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Thursday, April 7, 2005 - 3:41amSanction this postReply
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Robert, it's late at night, so I won't attempt to respond to your article now, except to say that I was fascinated by it. And I do want to tell you what a pleasure it was to read an article by an Objectivist containing novel ideas that was based solely on empirical evidence and did not derive from a single Objectivist principle, (I know, I know, "reason and objectivity." But I think you understand me.) It came as a real shock to me that I was moved almost to tears -- not by the content of the article but by its empiricism. I have felt that I was drowning in a sea of Objectivist rationalism.

Barbara

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Thursday, April 7, 2005 - 5:28amSanction this postReply
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Thanks for posting this, Robert.

I hope my fellow SOLO Local Club Coordinators chew and digest this information so they can share their thoughts about how we can employ this empirical data to our advantage.

I especially want to read comments from SOLO members raised outside the United States, particularly in non-Western countries, regarding how men and women process information.  Riding the Waves of Culture by Charles Hampden-Turner and Fons Trompenaars provides much insight into how different cultures affect cognitive development.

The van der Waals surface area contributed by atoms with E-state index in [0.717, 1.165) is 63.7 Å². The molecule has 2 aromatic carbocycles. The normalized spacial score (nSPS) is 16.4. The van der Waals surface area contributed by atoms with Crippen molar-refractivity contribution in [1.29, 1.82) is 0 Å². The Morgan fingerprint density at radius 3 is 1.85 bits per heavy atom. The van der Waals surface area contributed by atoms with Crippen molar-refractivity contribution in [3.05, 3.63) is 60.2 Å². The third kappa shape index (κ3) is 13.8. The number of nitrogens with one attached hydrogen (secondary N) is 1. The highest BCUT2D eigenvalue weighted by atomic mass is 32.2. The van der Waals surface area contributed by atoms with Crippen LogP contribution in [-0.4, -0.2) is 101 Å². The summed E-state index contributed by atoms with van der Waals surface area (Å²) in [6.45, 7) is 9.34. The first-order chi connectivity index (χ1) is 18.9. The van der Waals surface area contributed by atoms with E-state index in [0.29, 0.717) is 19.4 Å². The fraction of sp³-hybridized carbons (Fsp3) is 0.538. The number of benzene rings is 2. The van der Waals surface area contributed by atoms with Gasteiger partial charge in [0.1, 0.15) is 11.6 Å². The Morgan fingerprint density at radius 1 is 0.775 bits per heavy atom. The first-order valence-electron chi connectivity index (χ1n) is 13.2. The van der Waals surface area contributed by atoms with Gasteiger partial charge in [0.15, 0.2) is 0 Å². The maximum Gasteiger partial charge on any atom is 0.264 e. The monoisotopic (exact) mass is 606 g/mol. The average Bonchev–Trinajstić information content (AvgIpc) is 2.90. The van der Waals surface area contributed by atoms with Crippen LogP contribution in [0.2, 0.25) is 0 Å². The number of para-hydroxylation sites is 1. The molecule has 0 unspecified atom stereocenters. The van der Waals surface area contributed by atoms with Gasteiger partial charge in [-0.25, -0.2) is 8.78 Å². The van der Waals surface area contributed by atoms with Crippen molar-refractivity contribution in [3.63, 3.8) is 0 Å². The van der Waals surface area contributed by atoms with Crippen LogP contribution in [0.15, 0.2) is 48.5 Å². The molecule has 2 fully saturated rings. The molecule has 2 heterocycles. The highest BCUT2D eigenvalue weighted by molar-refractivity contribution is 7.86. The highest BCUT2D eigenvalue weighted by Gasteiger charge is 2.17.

(Edited by Luther Setzer on 4/07, 6:01am)


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Thursday, April 7, 2005 - 6:26amSanction this postReply
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Barbara dear, I want to thank you for your wonderful response. I am very touched by it, and deeply appreciate that you appreciated the essay most for its "empiricism."

Let me confess to you and to other readers here that, regrettably, a significant part of that empirical evidence, for me, consists of the scars that I've accumulated over the years from my own foolish mistakes about male-female issues. (And to you psychological voyeurs out there -- no, I won't be more specific than that!)

Luke, thank you very much for dredging up this old, long-forgotten commentary and suggesting that I post it. I gave it only a very quick editing once-over, so there may be some rough edges that eluded me. (I'm sure that they won't elude others here, and that I'll hear all about them in coming days.)